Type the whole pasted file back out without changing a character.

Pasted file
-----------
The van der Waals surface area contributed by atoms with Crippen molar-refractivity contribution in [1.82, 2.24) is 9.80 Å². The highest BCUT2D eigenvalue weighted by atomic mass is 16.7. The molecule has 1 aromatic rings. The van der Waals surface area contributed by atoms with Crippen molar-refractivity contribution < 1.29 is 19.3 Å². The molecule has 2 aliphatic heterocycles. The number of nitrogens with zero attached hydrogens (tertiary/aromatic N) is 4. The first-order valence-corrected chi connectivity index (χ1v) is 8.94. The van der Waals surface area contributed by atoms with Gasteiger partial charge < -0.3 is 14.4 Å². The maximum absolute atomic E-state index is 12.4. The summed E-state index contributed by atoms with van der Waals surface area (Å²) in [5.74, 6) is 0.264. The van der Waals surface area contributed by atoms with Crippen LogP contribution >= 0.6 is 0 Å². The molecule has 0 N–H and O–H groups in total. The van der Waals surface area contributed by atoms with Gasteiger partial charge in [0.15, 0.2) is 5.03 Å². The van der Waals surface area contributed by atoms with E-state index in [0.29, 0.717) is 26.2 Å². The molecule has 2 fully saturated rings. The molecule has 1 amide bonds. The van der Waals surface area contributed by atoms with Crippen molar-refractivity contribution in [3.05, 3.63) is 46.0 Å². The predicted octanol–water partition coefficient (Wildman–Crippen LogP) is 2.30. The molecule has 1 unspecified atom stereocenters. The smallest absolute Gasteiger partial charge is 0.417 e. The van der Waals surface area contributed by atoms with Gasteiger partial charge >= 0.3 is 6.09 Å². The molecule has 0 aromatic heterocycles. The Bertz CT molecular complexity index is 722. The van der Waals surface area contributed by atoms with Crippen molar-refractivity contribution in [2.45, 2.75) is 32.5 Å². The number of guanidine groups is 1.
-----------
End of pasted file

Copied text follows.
The van der Waals surface area contributed by atoms with Crippen molar-refractivity contribution in [1.82, 2.24) is 9.80 Å². The highest BCUT2D eigenvalue weighted by atomic mass is 16.7. The molecule has 1 aromatic rings. The van der Waals surface area contributed by atoms with Crippen molar-refractivity contribution < 1.29 is 19.3 Å². The molecule has 2 aliphatic heterocycles. The number of nitrogens with zero attached hydrogens (tertiary/aromatic N) is 4. The first-order valence-corrected chi connectivity index (χ1v) is 8.94. The van der Waals surface area contributed by atoms with Gasteiger partial charge < -0.3 is 14.4 Å². The maximum absolute atomic E-state index is 12.4. The summed E-state index contributed by atoms with van der Waals surface area (Å²) in [5.74, 6) is 0.264. The van der Waals surface area contributed by atoms with Crippen LogP contribution >= 0.6 is 0 Å². The molecule has 0 N–H and O–H groups in total. The van der Waals surface area contributed by atoms with Gasteiger partial charge in [0.15, 0.2) is 5.03 Å². The van der Waals surface area contributed by atoms with E-state index in [0.29, 0.717) is 26.2 Å². The molecule has 2 fully saturated rings. The molecule has 1 amide bonds. The van der Waals surface area contributed by atoms with Crippen molar-refractivity contribution in [3.05, 3.63) is 46.0 Å². The predicted octanol–water partition coefficient (Wildman–Crippen LogP) is 2.30. The molecule has 1 unspecified atom stereocenters. The smallest absolute Gasteiger partial charge is 0.417 e. The van der Waals surface area contributed by atoms with Gasteiger partial charge >= 0.3 is 6.09 Å². The molecule has 0 aromatic heterocycles. The Bertz CT molecular complexity index is 722. The van der Waals surface area contributed by atoms with Crippen molar-refractivity contribution in [2.45, 2.75) is 32.5 Å². The number of guanidine groups is 1.